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Coming clean with my inner nerd
|Posted Nov. 14, 2008|
Editor in Chief
OK, fine, I’ll admit it. I am a total nerd. At the risk of losing future dates and letting my friends find out I’m not cool (which I guess they know already), I will use full disclosure in this column.
A lot of my previous years, especially in high school, were spent trying to mimic other people. I would try really hard to observe what I thought ‘normal’ people looked like. I thought that if I could just dress the same or listen to the same music then I would be cool.
Now, at 22, I have come to a conclusion—I will always be the choir geek, not the cheerleader.
I would rather read a book than go out partying. I have to acknowledge that I am the one who does the reading assignments no matter what, because I am terrified of getting called on. So, while I am as far from the typical “let me do the bare minimum” student, I am starting to become proud of my nerdiness.
It has taken me a long time to finally say to the world: I am the quiet bookworm, not the homecoming queen.
For example, I am a word nerd. I absolutely adore crossword puzzles, and I do them constantly when I am watching TV. I am not nearly smart enough to finish the LA Times puzzles on Sundays, but I can always complete the ones in People or TV Guide (which isn’t nearly as impressive, but still gives me a sense of accomplishment).
Going along with crosswords, my favorite game is Scrabble. I am not good at this game at all for some reason, but I really enjoy playing it with my family. Nothing makes me more excited than seeing that tile flipped down on top of the board to reveal a triple word score…see, I told you this was full disclosure.
Now, being a word nerd is not always a bad thing. It helps with majoring in journalism and my future career path as a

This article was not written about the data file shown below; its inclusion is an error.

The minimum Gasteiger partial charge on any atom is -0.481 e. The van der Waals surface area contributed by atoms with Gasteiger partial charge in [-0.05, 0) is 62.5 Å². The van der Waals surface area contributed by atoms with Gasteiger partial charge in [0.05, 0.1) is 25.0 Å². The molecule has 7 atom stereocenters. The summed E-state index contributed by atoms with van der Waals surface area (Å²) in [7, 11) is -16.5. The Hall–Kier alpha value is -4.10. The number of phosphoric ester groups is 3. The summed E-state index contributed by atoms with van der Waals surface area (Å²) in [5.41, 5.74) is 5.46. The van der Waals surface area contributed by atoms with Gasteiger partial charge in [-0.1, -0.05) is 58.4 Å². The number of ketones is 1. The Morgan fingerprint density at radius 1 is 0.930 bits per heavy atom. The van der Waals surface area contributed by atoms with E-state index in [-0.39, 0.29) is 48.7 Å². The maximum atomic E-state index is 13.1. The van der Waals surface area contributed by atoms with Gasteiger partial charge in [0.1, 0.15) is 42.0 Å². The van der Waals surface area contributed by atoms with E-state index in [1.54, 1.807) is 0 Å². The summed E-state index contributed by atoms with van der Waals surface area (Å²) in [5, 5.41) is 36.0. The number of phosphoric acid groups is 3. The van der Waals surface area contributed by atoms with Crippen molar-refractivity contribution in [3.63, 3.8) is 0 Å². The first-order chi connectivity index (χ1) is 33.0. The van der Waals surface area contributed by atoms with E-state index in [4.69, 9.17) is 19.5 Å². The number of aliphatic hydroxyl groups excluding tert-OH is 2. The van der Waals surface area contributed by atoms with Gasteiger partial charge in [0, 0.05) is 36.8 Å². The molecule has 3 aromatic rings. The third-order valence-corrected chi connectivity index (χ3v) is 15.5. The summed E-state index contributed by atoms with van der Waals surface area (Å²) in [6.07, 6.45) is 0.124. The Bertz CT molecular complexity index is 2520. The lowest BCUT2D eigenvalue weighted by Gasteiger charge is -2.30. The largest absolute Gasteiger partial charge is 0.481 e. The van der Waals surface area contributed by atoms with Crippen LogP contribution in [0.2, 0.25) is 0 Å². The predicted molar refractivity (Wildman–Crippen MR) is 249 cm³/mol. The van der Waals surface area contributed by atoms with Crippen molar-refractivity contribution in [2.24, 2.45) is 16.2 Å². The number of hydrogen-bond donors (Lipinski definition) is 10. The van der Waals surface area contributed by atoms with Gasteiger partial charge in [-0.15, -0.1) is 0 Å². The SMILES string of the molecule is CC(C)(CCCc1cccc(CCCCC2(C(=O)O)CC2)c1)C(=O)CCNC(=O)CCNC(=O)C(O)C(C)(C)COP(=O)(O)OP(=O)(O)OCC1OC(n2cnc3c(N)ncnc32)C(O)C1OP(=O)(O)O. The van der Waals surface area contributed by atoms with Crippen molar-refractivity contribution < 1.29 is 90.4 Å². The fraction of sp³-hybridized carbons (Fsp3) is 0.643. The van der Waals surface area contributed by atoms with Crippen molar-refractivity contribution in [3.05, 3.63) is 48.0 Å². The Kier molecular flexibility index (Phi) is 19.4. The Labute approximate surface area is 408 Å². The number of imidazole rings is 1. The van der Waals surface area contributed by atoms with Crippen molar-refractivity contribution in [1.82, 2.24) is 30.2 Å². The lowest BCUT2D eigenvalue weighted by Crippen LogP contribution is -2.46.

—I hope—successful writer…writers love words.
Being this type of nerd also helps with other classes; I actually enjoy some of the reading assignments because I love to read (but some are still totally boring, just in case you were getting the idea that I’m completely off my rocker.)
Being a social nerd means that I am just as happy renting a movie and curling up on the sofa, than I am getting dolled up and hitting the clubs.
Netflix is a dear friend, and I can’t picture how I lived my life before getting Tivo. I have favorite shows I can’t miss like “Gossip Girl,” “True Blood,” “Project Runway” and others. So, these must-sees result in me being less likely to go out drinking and more likely to stay up late eating Fruit Loops directly out of the box.
I don’t understand the appeal of drinking. As a nerd, I have enough trouble looking cool as it is. So, for now you probably shouldn’t look for me at the local bar…you can still catch me at home, eating peanut butter and jelly and catching up on reruns of “Intervention.”
I do have some heroes that have come out of the nerd closet. Bill Gates was a nerd, and now he has more money than everyone in the world combined. Most Judd Apatow movies are based on nerds who are trying to find their way in the world (hello “Superbad” and “Knocked Up.”) And if you’ve ever seen a teenage movie from the ‘80s, you know that after a makeover, the unpopular, nerdy girl gets the guy.
Although it has taken me a long time to know the difference between acknowledging one’s flaws and embracing them, I am now willing to admit that I will never be the flirty beauty, and I am working on accepting that nerdy just might be the new cool.
Anyone up for a game of Scrabble?
Erin Konrad, a senior journalism major, is editor in chief of the Campus Times. She can be reached by e-mail at firstname.lastname@example.org.